EPL and Championship clubs urged to take a leaf out of Bundesliga book to boost attendances
15 April 2019
Analysis shows Bundesliga’s top two tiers well ahead of English top two divisions.
Calls for clubs to make more use of differentiated and dynamic pricing to ramp up fan loyalty and put bums on seats.
Premier League and Championship clubs could learn much from their German counterparts to better engage fans and boost attendances, an English university football specialist tells offthepitch.com.
A new report by the CIES Football Observatory, analysing match attendances in 51 national football leagues from 42 countries, reveals that five German clubs are in the top 10 of highest average attendances from 2003 to 2018.
The Bundesliga is the most followed league, with 18 per cent higher average attendances than the English Premier League (43,302 spectators to 36,675) over this five-year period.
even in these days of hyper-commercialism, there's still value in the community and fraternity of fandom, which the Germans have in abundance.
Borussia Dortmund tops the rankings for attendance by club, with 80,230 spectators. Manchester United (75,218), FC Barcelona (74,876), Bayern Munich (73,781) and Real Madrid (69,822) round out the top five. Schalke 04, Hamburg and Stuttgart are the other highly-ranked Bundesliga clubs. Arsenal are ranked seventh, but Liverpool and Manchester City place 12th and 21st, respectively. Atlanta United, in tenth place, are the most popular non-European club.
Getting fans onside
Simon Chadwick, professor of sport enterprise at the University of Salford Business School, believes EPL and Championship clubs can take a few lessons from the way Germany’s top-flight and second division clubs put bums on seats to pack out their stadiums.
He told offthepitch.com the research underlines that “even in these days of hyper-commercialism, there's still value in the community and fraternity of fandom, which the Germans have in abundance”.
I think fans and clubs in Germany have a much closer, more trusting relationship which manifests itself in terms of bigger attendances.
Chadwick also highlights the prevailing economic conditions, the fact that Germans have strong disposable incomes and the benefits of more transparent governance “because of the way German clubs are governed”.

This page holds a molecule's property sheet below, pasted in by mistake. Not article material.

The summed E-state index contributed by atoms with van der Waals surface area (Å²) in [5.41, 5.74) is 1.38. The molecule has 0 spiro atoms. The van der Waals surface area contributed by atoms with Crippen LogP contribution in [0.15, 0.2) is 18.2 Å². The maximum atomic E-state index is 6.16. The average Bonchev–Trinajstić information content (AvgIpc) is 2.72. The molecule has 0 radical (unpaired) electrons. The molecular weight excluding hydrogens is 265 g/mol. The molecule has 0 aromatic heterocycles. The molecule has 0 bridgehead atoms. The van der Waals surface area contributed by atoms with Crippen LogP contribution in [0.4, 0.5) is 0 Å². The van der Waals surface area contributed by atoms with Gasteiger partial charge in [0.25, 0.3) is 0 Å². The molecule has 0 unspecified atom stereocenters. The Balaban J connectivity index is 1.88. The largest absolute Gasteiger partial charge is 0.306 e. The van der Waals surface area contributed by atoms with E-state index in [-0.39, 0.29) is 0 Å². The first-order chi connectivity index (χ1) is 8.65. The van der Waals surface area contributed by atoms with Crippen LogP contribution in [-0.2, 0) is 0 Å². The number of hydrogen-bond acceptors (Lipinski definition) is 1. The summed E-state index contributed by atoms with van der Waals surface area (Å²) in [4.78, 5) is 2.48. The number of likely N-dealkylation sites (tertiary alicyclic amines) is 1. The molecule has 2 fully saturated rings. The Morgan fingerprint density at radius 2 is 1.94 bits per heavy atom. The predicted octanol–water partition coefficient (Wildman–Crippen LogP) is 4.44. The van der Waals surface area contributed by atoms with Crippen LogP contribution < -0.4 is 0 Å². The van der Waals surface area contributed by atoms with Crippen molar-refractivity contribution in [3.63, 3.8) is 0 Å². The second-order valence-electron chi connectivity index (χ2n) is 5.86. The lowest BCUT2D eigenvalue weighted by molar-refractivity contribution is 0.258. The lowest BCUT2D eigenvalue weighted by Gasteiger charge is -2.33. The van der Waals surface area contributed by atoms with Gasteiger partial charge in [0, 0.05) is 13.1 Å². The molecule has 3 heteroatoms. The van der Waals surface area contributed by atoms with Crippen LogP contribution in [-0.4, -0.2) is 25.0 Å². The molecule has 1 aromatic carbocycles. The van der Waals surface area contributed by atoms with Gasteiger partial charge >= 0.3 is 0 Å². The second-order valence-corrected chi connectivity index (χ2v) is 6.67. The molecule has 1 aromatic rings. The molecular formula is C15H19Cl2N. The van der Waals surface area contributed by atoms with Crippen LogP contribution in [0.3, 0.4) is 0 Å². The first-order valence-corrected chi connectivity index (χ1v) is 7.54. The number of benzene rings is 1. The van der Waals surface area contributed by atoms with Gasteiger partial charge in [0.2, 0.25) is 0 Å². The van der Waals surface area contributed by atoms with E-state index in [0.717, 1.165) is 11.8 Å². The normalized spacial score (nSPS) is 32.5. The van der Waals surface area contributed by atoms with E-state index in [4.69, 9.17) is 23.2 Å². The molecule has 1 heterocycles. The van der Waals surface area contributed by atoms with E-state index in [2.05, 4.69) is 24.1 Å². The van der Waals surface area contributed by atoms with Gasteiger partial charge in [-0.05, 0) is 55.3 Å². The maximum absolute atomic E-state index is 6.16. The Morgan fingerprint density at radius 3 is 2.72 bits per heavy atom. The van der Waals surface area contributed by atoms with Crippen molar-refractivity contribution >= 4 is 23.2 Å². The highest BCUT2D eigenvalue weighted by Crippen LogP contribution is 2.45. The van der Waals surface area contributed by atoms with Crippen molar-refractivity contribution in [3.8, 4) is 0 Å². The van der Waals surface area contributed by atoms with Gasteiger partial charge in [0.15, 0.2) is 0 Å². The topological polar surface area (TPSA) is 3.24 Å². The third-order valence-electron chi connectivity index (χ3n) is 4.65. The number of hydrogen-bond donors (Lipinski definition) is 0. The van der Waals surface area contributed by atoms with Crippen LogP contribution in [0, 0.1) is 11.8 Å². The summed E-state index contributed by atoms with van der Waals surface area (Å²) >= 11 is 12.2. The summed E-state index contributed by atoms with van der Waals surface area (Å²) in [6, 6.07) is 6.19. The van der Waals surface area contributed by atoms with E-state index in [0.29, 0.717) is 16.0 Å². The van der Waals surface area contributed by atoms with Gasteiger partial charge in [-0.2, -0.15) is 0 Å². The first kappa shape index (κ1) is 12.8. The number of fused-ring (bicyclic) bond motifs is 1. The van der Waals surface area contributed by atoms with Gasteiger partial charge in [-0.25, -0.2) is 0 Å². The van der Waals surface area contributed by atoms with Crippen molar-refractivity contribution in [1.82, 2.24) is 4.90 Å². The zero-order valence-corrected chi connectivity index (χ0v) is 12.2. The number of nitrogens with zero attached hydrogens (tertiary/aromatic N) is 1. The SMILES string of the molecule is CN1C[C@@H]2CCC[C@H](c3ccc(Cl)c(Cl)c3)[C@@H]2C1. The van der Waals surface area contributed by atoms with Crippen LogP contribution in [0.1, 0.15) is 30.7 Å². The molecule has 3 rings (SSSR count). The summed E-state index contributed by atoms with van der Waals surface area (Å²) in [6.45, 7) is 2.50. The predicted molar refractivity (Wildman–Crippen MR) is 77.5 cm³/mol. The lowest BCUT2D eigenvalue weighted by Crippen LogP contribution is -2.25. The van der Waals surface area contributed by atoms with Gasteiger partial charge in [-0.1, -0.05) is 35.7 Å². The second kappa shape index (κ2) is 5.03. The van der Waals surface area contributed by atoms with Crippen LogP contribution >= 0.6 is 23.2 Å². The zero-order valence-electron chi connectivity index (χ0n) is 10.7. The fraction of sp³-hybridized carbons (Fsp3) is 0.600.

He refers to the 50+1 ownership rule which means that clubs - and, by extension, the fans - hold a majority of their own voting rights. Under German Football League rules, clubs are barred from having commercial investors with more than a 49 per cent stake.
“I think fans and clubs in Germany have a much closer, more trusting relationship which manifests itself in terms of bigger attendances,” Chadwick said.
Low ticket prices offered by German football clubs also keep the fans flocking to games in huge numbers.
“The analysis of the average attendances over the past five years highlights the incredible passion surrounding professional football clubs in Germany,” the report said, noting also that Germany’s second tier, 2. Bundesliga, is the second division championship with the greatest average number of spectators, just ahead of the English Championship.
Boosting fan engagement is key
Asked how Premier League and Championship clubs might improve their gate receipts, Chadwick said:
“They take the view that theirs is a premium product that people are prepared to pay premium prices for. Instead, what clubs need is the stronger, more competitive use of differentiated and dynamic pricing. My feeling is also that English clubs have a somewhat tepid approach to market segmentation i.e. targeting specific fan groups. They need to be more innovative and sophisticated.”
Chadwick offered some suggestions for English clubs to consider helping lift attendances and bolster fan loyalty – even through the tough times – which, in turn, can grow[LCHN1] revenues.
“It is about better fan engagement and relationship management - knowing what people want and then giving it to them, which implies the need for better market research allied to the implementation and management of its findings,” he said.
“However, the short-termism of many clubs is unhelpful, a more strategic commitment to developing fan bases is required.”
With English clubs under ever more intense scrutiny to achieve success on the pitch and revenue targets off it, Chadwick believes clubs would do well to look outside the football industry a bit more to recruit staff.
“What they actually need is good people, possibly from outside the game, helping them to grow fandom and attendances. Instead of judging, we need to start helping.”
Mexican top-flight ranks 4th
According to the analysis carried out by the research group at the International Centre for Sports Studies in Neuchâtel, Switzerland, the Mexican top division is the most popular competition outside the non-European leagues with average attendances of 25,582, ranked fourth behind Spain’s La Liga (27,381) but ahead of Italy’s Serie A (22,967).
Despite the increase in the number of teams participating in the MLS, average attendances have consistently increased to break the 20,000-spectator threshold over the past five years
The Chinese Super League (6th with 22,594) and Major League Soccer (8th with 21,358) are the two other competitions outside of Europe making the top ten in terms of spectator numbers. The Japanese J-League is 12th, just ahead of the Brazilian Serie A.
“The study of the changes since 2003 reveals the growing enthusiasm for football in the United States and Canada,” said the report.
“Despite the increase in the number of teams participating in the MLS, average attendances have consistently increased to break the 20,000-spectator threshold over the past five years. This limit has also been broken in China, where football’s popularity is henceforth well established too.”